Bruce Merrill: Well, basically, if you look at the data, what we were interested in is following very closely this proposal that's being put about by former mayor Paul Johnson, which is the, an attempt to have a California-type jungle primary, which is a nonpartisan kind of an election, where people would actually go to the polls and the candidates that want to participate, let's say, for governor, they could choose to put their party on the ballot or not. But all of the people running for governor would be voted on, if somebody didn't get a majority, the top two would be in a runoff. And the important thing here is, it wouldn't matter if they are Republicans or Democrats. Or wouldn't be a Republican running against a Democrat, it would be the two top vote getters. So it's an attempts, I think, more than anything to moderate some of the conflict that we've had, not only conflict, in the legislature, but very often I think we can make a case that the political composition, the very conservative members of the house, aren't always representative of the average voter in Arizona. So this proposal, I think to have a nonpartisan election, along with the idea of the reapportionment or the redistricting commission to have more competitive districts, is really an attempt, I think, to soften some of the political rhetoric that people are sick and tired of in this state and this country.
Ted Simons: It looked like from the results Democrats, Republicans, obviously independents were very happy with this idea. But Democrats and Republicans were in favor of this idea. And I know that the parties themselves aren't crazy about it. Were you surprised to see those numbers from party --
Tara Blanc: I was a little surprised at the Republicans were as agreeable as they appeared to be in this poll. But thinking about it, a little further, I would agree with Bruce that I think the issue is that people are really tired of the partisan bickering, the partisanship, and they see this as a way, everybody sees this or not everybody but the people who are in favor of it see it as a way to kind of go around that. In other words, looking at being able to choose the candidate I want to choose, having the option to pick the best candidate as opposed to the best candidate in my party. Maybe that might be a way around some of this.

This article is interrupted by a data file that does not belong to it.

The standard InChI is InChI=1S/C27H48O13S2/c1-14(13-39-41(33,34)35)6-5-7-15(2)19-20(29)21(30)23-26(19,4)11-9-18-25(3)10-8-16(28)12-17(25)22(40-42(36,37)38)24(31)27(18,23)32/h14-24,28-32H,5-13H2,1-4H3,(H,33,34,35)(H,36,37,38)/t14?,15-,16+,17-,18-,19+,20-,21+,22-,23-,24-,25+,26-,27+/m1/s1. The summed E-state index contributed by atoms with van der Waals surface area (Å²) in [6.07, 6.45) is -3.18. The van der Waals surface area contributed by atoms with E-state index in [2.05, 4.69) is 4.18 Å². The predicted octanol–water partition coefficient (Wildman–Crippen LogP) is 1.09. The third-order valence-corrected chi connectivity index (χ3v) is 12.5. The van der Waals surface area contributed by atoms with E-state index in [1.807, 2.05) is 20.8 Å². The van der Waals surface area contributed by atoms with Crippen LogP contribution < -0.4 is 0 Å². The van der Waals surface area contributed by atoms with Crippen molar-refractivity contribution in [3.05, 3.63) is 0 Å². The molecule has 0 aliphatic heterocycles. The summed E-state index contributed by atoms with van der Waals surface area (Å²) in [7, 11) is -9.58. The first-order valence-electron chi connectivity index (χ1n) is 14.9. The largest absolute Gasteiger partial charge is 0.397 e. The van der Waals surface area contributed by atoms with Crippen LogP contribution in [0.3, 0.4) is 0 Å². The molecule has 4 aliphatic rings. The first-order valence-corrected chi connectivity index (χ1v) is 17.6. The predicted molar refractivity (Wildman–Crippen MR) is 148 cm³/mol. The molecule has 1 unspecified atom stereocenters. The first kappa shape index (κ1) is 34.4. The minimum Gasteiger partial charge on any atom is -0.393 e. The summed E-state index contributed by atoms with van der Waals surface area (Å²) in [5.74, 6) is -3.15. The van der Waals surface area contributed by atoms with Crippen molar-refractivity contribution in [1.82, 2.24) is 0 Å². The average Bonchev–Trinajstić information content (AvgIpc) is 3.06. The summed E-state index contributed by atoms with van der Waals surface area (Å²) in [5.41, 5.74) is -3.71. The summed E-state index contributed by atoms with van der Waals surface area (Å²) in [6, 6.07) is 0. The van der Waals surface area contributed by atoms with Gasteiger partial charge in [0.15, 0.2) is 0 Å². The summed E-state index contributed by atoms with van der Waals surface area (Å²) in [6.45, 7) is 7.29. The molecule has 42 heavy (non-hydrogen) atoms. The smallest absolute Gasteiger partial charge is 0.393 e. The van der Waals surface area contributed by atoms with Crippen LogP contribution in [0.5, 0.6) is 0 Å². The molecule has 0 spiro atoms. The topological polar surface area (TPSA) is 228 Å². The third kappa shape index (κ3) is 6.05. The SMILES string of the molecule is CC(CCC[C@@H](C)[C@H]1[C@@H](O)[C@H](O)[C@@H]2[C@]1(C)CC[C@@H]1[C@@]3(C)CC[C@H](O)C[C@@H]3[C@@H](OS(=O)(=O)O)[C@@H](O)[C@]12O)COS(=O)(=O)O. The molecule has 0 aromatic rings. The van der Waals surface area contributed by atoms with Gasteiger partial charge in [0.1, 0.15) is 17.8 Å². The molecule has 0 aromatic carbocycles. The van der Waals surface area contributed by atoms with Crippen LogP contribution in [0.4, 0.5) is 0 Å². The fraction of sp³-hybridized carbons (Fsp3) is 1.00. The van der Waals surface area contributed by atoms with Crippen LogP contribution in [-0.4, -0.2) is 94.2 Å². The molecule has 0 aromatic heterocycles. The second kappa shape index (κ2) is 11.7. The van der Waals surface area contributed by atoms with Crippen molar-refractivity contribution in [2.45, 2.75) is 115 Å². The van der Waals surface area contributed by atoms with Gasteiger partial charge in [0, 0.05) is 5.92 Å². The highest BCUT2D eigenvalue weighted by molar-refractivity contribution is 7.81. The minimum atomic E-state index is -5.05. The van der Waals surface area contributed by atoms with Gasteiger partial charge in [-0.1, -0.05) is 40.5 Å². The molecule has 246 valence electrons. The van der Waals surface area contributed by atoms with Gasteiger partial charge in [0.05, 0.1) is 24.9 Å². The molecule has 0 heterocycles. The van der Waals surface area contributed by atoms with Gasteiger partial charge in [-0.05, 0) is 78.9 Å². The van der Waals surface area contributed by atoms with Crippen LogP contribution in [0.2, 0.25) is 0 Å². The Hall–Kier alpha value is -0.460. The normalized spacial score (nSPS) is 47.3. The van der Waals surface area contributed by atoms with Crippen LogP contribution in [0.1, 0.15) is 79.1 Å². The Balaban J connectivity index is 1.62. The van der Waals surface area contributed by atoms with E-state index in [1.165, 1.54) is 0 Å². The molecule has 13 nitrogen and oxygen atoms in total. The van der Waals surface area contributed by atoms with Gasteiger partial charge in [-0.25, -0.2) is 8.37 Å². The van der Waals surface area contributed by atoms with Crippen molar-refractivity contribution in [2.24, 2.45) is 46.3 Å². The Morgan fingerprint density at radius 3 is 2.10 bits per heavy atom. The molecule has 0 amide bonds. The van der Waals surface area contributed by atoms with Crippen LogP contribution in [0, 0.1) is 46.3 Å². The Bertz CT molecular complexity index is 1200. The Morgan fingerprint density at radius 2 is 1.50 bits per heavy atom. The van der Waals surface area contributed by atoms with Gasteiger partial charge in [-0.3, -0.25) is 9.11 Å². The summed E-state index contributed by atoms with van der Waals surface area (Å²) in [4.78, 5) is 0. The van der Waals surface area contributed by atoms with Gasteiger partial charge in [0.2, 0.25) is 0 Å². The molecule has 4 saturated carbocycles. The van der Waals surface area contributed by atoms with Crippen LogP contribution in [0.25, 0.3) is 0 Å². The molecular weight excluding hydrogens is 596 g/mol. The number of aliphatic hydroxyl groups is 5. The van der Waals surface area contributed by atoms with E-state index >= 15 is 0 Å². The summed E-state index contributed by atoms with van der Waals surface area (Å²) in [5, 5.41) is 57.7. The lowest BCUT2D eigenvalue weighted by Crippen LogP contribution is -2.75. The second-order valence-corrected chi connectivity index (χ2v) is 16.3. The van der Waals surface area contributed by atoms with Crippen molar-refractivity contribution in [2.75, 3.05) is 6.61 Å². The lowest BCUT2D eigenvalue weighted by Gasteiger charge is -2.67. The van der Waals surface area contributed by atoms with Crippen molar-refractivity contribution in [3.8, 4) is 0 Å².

Ted Simons: Bruce, the idea that maybe in a top-down jungle primary, whatever you want to call it that minority parties would never have a chance or would rarely have a chance. That's one of the criticisms. Some other criticisms that are out there you may not know what you are getting into if you start going down that path.
Bruce Merrill: Number one, third parties don't have any chance in the American political system anyway. We have single-member districts with plurality elections. It makes it almost impossible to have minor parties. So I don't think that changes much. Not knowing what you get into, I think that's certainly legitimate. I am not completely convinced that this is the ultimate solution to bring about a more moderate representative legislature. But it's a beginning. And you know, Ted, I think every poll comes out the way you ask the question. I think what most people heard here, like Tara said, nonpartisan. And I think that people are really tired right now of these parties fighting and bickering. And so I think anything that says nonpartisan maybe they are going to be kind of leaning in that direction.
Tara Blanc: One of the other issues, too, in the way the primary system is set up now so many of the races are decided in the primary. They're very noncompetitive by the time you get to the general election. And I suspect that some of the people who support this idea would like to see more competitiveness in these races and see this as a way to do it much like the municipalities do.
Ted Simons: With the Phoenix Merrill race and we saw to a degree, in the Russell Pearce recall election. Was that not something that to keep in mind when you are looking at this particular idea?
Bruce Merrill: Oh, absolutely. I think if people look at the Pearce race and think that all of those Pearce people changed their mind in a illegal immigration is just not the case. What actually I think 457ed in the big picture there was the high turnout brought a lot more moderates into the political system. There were enough of them to override the conservative vote, and that bodies well for maybe politics in Arizona being more moderate in the future.
Ted Simons: All right. We will stop it right there. Good to have you both here. Thank you.
Bruce Merrill: Good to be here, Ted.
Bruce Merrill:Director,Immigration Poll; Tara Blanc :Associate Director,Immigration Poll